Cancer patients would no longer have to undergo chemotherapy by trial and error.

Dos Santos’s team, who also did similar work, outlined molecular changes that follow such dish-based hormonal cues in their recent study.6 In response to hormonal messages, cells produce proteins, which they display on their surfaces, like status symbols. During pregnancy the burgeoning cells prepping for milk production display the “proteins flags” that make them look important, attracting nourishment. When it’s time to die, they commit a cellular suicide.

They signal to the bypassing macrophages—immune system cleanup crew—to devour them. “They essentially say ‘come eat me!’ to the macrophages,” dos Santos says. “Because I’m no longer needed.”

The ability to mimic these processes in a dish, allows scientists to study the molecular switches that trigger breast cancer development—or minimize it. Scientists know that cancerous cells can hide from the immune system and even co-opt it into protecting themselves. They do it by displaying their own “do not eat me” protein flags on the surface and avoid destruction.

“Sometimes cancer cells can recruit specific types of immune cells to protect them,” dos Santos says. “They can not only say ‘do not eat me,’ but say ‘come hang out with me’ to the macrophages, and the macrophages will send suppressive signals to the B-cells or T-cells, the body defenders.” It is as if the cancer requests protection—a crew of guardians around it to defend against other cells that would otherwise wipe it out.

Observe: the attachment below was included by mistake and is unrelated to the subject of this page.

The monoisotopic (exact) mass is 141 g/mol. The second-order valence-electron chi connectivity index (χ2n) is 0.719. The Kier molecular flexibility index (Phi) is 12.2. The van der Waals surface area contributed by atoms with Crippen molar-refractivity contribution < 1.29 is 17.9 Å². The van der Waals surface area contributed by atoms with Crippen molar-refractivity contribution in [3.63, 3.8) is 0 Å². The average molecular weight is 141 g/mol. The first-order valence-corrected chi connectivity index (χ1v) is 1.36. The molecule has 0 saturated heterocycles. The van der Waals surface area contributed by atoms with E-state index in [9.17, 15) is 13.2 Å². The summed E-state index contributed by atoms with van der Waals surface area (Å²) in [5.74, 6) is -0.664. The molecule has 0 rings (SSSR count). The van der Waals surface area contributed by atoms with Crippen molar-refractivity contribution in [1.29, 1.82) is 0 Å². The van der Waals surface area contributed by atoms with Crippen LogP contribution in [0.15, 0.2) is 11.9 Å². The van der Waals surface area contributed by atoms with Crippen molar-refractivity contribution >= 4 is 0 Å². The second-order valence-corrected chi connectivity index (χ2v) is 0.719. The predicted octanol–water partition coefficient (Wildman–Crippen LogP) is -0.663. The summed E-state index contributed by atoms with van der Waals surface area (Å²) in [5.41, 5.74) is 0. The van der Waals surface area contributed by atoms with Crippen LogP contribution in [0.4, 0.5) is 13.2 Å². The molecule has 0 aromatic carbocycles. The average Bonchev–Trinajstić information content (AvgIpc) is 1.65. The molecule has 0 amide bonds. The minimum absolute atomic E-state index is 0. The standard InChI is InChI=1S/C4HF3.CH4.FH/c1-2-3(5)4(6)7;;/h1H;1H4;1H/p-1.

Scientists can’t telescope into the body to peek at these interactions, but they now can watch these stealth battles unfolding in a dish. “Right now we are looking at the proteins that are secreted by the organoids—the proteins that go on the surface of the organoids’ cells and what they would communicate to the immune system,” dos Santos says.

“Even when there’s no immune system surrounding them, they would still be doing that.” There’s a way to mimic the immune system, too. Scientists can add B-cells, T-cells, macrophages, and other players into the growth medium and watch the full-blown cellular warfare in action. “That’s the next step in our research,” dos Santos says.

Understanding what hormonal fluxes trigger breast cancer, and how it recruits other cells for safekeeping, can give scientists ideas for pharmaceutical intervention. “We can find drugs that pharmacologically turn off the switches that trigger cancer or interrupt its signaling for protection,” dos Santos says. “That opens novel ways to treat people.”

Can organoid research lead to a new standard of care for cancer patients? That’s the ultimate goal, researchers say. That’s why Plenker works at keeping his collection of cancer glops alive and well and thriving—he calls it a living biobank. And he keeps a stash in the cryogenic freezer, too.